Snubbing the quick kill
After declining to enforce the follow-on, Ponting set the barely-breathing tourists a chase of 564 following a day with a tour-match feel. "Let's give the boys some centre-wicket practice," seemed to be the intention, because if Pakistan reach 200 they should hassle Shoaib Akhtar for directions to the nearest nightclub. Which of their batsmen are capable of adding 250 to the winning rescues of Sarwan and Chanderpaul at St John's, Gavaskar and Viswanath at Port-of-Spain, or Bradman and Morris at Headingley? In their current incarnation they will be lucky to last longer than a Ministry of Sound compilation.
If Ponting, who opted for a similar move as the bowler's bodyguard in the last Test at Adelaide, followed the aggressive instincts of his predecessors the game could have finished today. Quick kills are out of vogue. Instead he allowed his batsmen to oil their joints before Boxing Day and flicked more gunk towards their opponents, who suffered further with injuries to Inzaman-ul-Haq and Shoaib.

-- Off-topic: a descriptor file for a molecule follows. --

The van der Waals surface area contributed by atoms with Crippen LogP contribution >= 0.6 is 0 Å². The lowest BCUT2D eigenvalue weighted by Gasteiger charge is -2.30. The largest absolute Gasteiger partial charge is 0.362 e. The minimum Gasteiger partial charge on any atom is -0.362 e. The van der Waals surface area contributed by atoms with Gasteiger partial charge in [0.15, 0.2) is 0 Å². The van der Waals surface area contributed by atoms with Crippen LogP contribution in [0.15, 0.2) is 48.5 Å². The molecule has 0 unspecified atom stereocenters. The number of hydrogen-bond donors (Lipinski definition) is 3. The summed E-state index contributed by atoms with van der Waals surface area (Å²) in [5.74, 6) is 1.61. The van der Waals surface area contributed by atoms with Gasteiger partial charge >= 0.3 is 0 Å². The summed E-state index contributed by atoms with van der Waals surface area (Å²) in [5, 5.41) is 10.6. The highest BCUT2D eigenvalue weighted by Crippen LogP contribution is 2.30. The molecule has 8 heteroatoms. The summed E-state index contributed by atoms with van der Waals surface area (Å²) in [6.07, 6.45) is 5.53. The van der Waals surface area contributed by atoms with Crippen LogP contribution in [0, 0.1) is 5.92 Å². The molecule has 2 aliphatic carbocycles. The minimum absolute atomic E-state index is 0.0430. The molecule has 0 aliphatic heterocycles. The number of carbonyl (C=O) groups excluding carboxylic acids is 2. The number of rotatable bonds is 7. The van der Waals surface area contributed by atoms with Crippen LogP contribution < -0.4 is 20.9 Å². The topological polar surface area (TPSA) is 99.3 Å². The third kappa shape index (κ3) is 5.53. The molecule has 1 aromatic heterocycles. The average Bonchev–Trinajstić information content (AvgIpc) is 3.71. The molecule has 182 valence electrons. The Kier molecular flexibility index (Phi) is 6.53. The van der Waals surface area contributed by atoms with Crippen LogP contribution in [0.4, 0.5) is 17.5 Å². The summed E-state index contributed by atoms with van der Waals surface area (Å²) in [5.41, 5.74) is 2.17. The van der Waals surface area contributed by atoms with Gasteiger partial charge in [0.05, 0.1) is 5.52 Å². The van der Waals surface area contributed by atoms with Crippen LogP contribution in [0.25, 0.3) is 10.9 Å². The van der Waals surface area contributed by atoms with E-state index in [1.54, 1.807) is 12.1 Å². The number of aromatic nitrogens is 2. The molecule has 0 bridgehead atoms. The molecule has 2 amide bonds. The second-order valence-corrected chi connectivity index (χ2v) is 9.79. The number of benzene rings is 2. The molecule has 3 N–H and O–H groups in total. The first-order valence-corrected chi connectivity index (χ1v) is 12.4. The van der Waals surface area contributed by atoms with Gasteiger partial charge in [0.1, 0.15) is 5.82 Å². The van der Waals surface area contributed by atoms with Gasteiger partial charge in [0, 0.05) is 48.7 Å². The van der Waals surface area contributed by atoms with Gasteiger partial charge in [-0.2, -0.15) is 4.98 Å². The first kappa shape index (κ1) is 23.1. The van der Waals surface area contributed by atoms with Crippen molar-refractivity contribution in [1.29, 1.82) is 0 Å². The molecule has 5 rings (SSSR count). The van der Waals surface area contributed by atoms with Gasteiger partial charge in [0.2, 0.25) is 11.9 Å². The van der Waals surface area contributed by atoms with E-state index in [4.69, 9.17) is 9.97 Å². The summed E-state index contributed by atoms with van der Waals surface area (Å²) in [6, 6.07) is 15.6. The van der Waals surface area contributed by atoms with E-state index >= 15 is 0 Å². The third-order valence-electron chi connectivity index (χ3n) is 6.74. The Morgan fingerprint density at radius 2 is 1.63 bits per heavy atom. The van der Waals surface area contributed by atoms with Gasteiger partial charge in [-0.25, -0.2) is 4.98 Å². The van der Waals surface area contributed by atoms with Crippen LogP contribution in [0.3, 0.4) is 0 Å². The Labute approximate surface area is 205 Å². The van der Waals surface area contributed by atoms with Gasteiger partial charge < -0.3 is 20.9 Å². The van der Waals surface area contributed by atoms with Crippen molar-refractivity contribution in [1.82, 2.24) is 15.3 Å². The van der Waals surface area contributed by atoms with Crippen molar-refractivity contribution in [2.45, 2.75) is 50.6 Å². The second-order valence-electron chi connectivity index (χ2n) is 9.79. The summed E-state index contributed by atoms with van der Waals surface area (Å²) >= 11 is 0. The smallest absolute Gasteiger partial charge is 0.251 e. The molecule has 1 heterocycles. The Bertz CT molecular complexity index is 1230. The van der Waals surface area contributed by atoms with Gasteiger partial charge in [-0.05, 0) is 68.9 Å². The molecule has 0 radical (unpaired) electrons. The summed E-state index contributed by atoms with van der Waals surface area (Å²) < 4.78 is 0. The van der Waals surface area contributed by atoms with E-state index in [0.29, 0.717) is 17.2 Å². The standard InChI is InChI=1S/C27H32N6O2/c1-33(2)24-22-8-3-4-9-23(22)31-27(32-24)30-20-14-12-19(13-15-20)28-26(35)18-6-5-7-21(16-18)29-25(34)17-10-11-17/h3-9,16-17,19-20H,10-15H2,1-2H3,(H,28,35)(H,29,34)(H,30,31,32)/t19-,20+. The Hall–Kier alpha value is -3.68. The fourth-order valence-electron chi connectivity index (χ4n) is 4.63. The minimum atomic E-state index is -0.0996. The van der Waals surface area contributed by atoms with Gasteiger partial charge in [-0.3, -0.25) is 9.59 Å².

Turning 30 tomorrow, Ponting played his most mature knock of the summer, building an innings rather than sprinting towards three figures and stumbling, as he did in both Tests against New Zealand. However, he was cut off two runs short of his first century as Test captain, and first of the year. In the search for topical issues in the absence of a competitive series, talk has turned to Ponting's drought since taking over from Steve Waugh. His form compared to 2003 has been average, tallying 628 runs, but last year he scored three double centuries and an Australian-record 1503, which Justin Langer is doing his best to pass after reaching 1426.
As the statistics piled up, Pakistan must have wished cricket had a baseball-style mercy rule, and the declaration finally came when Damien Martyn breezed to his tenth century. The batting was entertaining and increased to special status by the afternoon, but it was an indulgence. Australia had built a hotel when all they needed to do was blow down a wobbly shack.
Peter English is the Australasian editor of Cricinfo.